Photographer's Note

Together with Said (didi) we did a visit to the huge former abbaye of Frontfroide. Also part of my interest in the Cathar history a 'must' to visit. As it has been private owned since app. 1908 - and even with honour to their restauration works there is no doubt that the abbaye today is a 'tourist-trap', high priced to visit and with a restaurant in the lead pricewise.

The grey weather during our visit made it actual again to use the HDR tech in an attempt to avoid the washed out sky. This presentation of the abbaye is shot from the first floor overlooking the tower and inner garden. 3 photos bracketed, combined in Photomatix, PP in Paintshop pro.

History of the Abbey of Fontfroide
The Abbey of Fontfroide was founded as a Benedictine abbey in 1093 and affiliated with the Cistercians in 1145. Construction on the church began soon after.

The cloisters and chapter house date from the 12th century and are excellent examples of Romanesque architecture. The monastery flourished and soon became a center of orthodoxy.

However, construction of Fontfroide was temporarily interrupted by the turmoil of the Cathar wars. It was the murder in 1208 of Pierre de Castelnau, a Fontfroide monk and legate to Pope Innocent III, that led to the Albigensian Crusade.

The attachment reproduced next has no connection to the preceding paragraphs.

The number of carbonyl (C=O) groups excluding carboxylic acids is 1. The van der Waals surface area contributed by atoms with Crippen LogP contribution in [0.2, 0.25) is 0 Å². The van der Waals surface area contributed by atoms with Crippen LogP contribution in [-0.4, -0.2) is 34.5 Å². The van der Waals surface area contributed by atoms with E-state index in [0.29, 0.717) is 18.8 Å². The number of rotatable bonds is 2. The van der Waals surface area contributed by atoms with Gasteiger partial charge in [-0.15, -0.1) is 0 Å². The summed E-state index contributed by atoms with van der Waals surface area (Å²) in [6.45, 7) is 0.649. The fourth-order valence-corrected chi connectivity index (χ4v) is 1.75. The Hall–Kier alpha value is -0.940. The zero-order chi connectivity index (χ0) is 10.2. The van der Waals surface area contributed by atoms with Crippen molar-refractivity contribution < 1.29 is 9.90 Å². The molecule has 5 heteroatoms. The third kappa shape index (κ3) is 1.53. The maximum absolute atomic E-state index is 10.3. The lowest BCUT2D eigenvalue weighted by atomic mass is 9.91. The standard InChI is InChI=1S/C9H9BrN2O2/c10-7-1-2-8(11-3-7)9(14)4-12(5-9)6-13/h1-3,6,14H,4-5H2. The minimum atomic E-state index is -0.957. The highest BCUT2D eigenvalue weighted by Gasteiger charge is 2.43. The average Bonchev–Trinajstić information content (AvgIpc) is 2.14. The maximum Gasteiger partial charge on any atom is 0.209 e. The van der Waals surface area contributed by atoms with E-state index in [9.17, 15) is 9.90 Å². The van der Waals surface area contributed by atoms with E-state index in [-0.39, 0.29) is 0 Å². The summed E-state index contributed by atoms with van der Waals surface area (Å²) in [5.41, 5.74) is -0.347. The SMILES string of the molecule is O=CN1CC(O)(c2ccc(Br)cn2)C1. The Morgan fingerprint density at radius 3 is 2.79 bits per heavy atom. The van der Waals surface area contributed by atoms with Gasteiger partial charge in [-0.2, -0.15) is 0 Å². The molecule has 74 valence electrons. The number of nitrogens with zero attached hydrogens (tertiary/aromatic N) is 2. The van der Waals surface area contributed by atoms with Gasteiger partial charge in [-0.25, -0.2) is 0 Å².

After peace was restored, construction on Fontfroide Abbey continued. The influence of Fontfroide soon dominated the entire region, all the way to Catalonia, and a daughter monastery was founded in Poblet.

Two Fontfroide monks in particular gained great fame: Arnaud Nouvel was appointed cardinal, chancellor of the church and eventually papal legate in the proceedings against the Templars. Another Fontfroide monk became Pope Benoìt XII.

In 1348, the Black Death reached Fontfroide Abbey and three-quarters of the monks were lost. In 1476, the wealthy monastery was put under prebend.

In the 17th and 18th centuries, abbots of Fontfroide rebuilt many of the monastic buildings and added new features including an orange grove, terraced garden, an elegant wall in the courtyard, and a large gate.

The last of the monks left Fontfroide in 1791, but the abbey was not damaged during the Revolution. In 1858 it became a functioning abbey once again when a small community of monks from Sénaque moved in.


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Additional Photos by Jack R Johanson (jrj) Gold Star Critiquer/Gold Star Workshop Editor/Gold Note Writer [C: 4529 W: 494 N: 7430] (34843)
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